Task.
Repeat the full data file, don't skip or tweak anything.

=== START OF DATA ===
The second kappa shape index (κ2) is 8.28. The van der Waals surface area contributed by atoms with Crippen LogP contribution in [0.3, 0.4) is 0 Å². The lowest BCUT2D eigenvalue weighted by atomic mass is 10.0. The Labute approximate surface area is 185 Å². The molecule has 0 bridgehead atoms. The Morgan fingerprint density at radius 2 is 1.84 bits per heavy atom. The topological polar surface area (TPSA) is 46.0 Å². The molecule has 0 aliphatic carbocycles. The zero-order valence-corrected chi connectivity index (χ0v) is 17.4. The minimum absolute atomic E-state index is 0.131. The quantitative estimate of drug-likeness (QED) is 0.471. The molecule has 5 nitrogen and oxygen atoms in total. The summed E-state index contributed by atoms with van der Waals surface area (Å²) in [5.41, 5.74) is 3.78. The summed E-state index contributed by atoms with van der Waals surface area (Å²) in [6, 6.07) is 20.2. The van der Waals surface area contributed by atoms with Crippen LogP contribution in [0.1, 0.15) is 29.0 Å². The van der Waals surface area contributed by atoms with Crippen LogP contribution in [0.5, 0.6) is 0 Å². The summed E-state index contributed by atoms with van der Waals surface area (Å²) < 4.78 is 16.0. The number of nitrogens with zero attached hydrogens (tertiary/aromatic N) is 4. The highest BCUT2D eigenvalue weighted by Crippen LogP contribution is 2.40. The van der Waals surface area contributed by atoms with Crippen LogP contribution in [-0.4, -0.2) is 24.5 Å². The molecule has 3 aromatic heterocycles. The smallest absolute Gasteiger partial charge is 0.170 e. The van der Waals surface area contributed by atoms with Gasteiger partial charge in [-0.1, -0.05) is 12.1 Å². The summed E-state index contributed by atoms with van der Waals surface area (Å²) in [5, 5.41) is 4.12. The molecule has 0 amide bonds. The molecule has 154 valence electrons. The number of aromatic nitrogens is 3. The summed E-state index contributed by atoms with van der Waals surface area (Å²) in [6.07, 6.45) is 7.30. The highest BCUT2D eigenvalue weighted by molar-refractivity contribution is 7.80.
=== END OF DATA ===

The second kappa shape index (κ2) is 8.28. The van der Waals surface area contributed by atoms with Crippen LogP contribution in [0.3, 0.4) is 0 Å². The lowest BCUT2D eigenvalue weighted by atomic mass is 10.0. The Labute approximate surface area is 185 Å². The molecule has 0 bridgehead atoms. The Morgan fingerprint density at radius 2 is 1.84 bits per heavy atom. The topological polar surface area (TPSA) is 46.0 Å². The molecule has 0 aliphatic carbocycles. The zero-order valence-corrected chi connectivity index (χ0v) is 17.4. The minimum absolute atomic E-state index is 0.131. The quantitative estimate of drug-likeness (QED) is 0.471. The molecule has 5 nitrogen and oxygen atoms in total. The summed E-state index contributed by atoms with van der Waals surface area (Å²) in [5.41, 5.74) is 3.78. The summed E-state index contributed by atoms with van der Waals surface area (Å²) in [6, 6.07) is 20.2. The van der Waals surface area contributed by atoms with Crippen LogP contribution in [0.1, 0.15) is 29.0 Å². The van der Waals surface area contributed by atoms with Crippen LogP contribution in [0.5, 0.6) is 0 Å². The summed E-state index contributed by atoms with van der Waals surface area (Å²) < 4.78 is 16.0. The number of nitrogens with zero attached hydrogens (tertiary/aromatic N) is 4. The highest BCUT2D eigenvalue weighted by Crippen LogP contribution is 2.40. The van der Waals surface area contributed by atoms with Crippen LogP contribution in [-0.4, -0.2) is 24.5 Å². The molecule has 3 aromatic heterocycles. The smallest absolute Gasteiger partial charge is 0.170 e. The van der Waals surface area contributed by atoms with Gasteiger partial charge in [-0.1, -0.05) is 12.1 Å². The summed E-state index contributed by atoms with van der Waals surface area (Å²) in [5, 5.41) is 4.12. The molecule has 0 amide bonds. The molecule has 154 valence electrons. The number of aromatic nitrogens is 3. The summed E-state index contributed by atoms with van der Waals surface area (Å²) in [6.07, 6.45) is 7.30. The highest BCUT2D eigenvalue weighted by molar-refractivity contribution is 7.80.